Steaming Then Crisping

Here’s an interesting technique used by many pro cooks. First, raw bacon strips are suspended over a steamer on wire racks. The steam gently cooks and renders fat from the bacon while keeping it tender.

After steaming, the par-cooked bacon strips are finished by quick pan frying, baking, or microwaving. This Jumpstarts the cooking, giving a tender interior and crisp exterior. Pre-steamed bacon can go straight from fridge to pan as needed without defrosting.

Tips for steaming then crisping bacon:

  • Hang bacon strips on wire racks over a steamer tray.

  • Steam for 5-10 minutes depending on bacon thickness.

  • Pat strips dry before final crisping in a pan, oven, or microwave.

  • Cook bacon low and slow when crisping to avoid burning.

Bacon Cookery in a Busy Commercial Kitchen

On a typical busy weekend breakfast service in a restaurant, the kitchen will be whipping up bacon using multiple techniques. Here’s an inside look at how it all comes together:

The cooks prepare trays of raw bacon strips on parchment lined sheet pans the night before. These are covered and left to chill overnight in the walk-in refrigerator.

Early morning before the rush, some of these trays are baked off in the convection ovens. The crisp baked bacon is held in a hot box or under a heat lamp. This pre-cooked bacon is ready for immediate service – the chef grabs bacon as needed to top plates.

When the first tickets start printing, cooks drop strips of raw bacon into the deep fryer. The fried bacon accumulates in small batches as orders come in. During slower moments, bacon may be pan fried to order on the stove.

Runners keep microwaveable paper towels stocked. When the odd bacon order comes in, a cook can zap a few slices in the microwave for fast service.

The chef keeps replenishing the bacon supply using all these methods simultaneously. Cooks communicate to ensure there’s always crispy bacon ready to go at a moment’s notice!

Bacon-Loving Customers Demand the Best

Americans eat over 1.5 billion pounds of bacon annually. With bacon gracing breakfast classics like omelets, sandwiches, burgers, and more, customers expect the very best from their local eatery. Nobody wants a sad, soggy bacon strip!

Commercial cooks are masters at meeting bacon expectations through skill and bacon cooking diversity. Their arsenal of frying pans, ovens, fryers, microwaves, and steamers delivers therobust bacon flavors diners crave.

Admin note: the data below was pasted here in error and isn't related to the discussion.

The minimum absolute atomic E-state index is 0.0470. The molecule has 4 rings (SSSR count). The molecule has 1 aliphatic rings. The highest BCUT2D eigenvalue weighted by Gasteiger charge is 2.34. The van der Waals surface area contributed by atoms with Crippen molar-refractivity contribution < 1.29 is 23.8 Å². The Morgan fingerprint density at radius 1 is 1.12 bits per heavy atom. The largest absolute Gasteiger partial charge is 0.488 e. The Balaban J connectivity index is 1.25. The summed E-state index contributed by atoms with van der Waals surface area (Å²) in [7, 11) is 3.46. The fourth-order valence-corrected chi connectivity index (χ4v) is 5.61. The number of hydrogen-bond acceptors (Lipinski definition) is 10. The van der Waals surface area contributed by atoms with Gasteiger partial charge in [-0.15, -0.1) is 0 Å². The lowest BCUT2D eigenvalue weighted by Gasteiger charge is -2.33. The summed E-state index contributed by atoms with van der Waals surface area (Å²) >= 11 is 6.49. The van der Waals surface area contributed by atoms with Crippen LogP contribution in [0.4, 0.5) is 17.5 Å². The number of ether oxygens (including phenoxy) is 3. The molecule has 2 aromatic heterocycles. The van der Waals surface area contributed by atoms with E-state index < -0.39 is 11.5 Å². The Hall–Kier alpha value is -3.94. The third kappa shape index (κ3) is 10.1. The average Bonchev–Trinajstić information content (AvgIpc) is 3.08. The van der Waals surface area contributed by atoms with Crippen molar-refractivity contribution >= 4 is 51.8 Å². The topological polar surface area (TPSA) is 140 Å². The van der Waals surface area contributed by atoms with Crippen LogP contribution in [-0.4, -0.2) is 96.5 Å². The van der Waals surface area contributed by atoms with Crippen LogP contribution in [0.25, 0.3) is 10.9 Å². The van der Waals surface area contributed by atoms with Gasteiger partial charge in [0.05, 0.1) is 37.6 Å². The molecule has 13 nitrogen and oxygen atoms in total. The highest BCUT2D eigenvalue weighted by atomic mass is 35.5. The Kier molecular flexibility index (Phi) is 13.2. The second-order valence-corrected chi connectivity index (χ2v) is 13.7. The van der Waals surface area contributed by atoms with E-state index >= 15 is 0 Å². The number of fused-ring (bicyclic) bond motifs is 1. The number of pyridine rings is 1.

So next time you enjoy a perfectly crisped strip of bacon with your meal, appreciate the orchestration happening behind the scenes. There’s serious culinary science and technique dedicated to giving you that sublime crunch you love!

how is bacon cooked in a commercial kitchen

How to Cook Bacon So It’s Crispy, Tender, and the Most Perfect Ever

What is the best way to cook bacon?

The perfect way to cook bacon depends on who you’re serving. Food Network offers three methods (skillet, oven and microwave) to get it right every time.

How long should Bacon be cooked before cooking?

This tried-and-true method is the obvious choice when you need to cook 6 to 8 slices at a time. 1: Pull out the bacon from the fridge 15 to 20 minutes before cooking. At room temperature, bacon just cooks up better (just like steak). 2: Don’t preheat the skillet. Lay out the bacon strips without overlapping in a cold pan.

How do you cook bacon in water?

You cook over high heat until the water boils, lower the heat to medium until the water evaporates, and then cook over medium-low heat until the bacon is done. The theory here is that the water “keeps the initial cooking temperature low and gentle, so the meat retains its moisture and stays tender.”

How long do you cook thick cut bacon?

You’ll need to check the bacon for doneness about a minute or two before the indicated cook time, and then cook in increments of 10 to 15 seconds until you get the right texture. Basically, although this method is the fastest, it requires some finesse. Bottom line: OK for thick-cut bacon, if you’re in a hurry and don’t want the drippings.

How do you cook bacon in a microwave?

1: Line a microwave-safe plate with 2 layers of paper towels. 2: Lay out the bacon strips without overlapping. Cover with 2 more paper towels. 3: Cook in the microwave on high to desired crispness, 4 to 6 minutes. Since the strips cook on paper towels, no draining is necessary.

How is bacon prepared?

Bacon is prepared differently depending on the type of bacon and the region you’re in, but it is commonly brined and cold smoked or hot smoked to impart a smoky flavor in the meat. Then, the meat is typically sliced, and you can get it sliced in various thicknesses.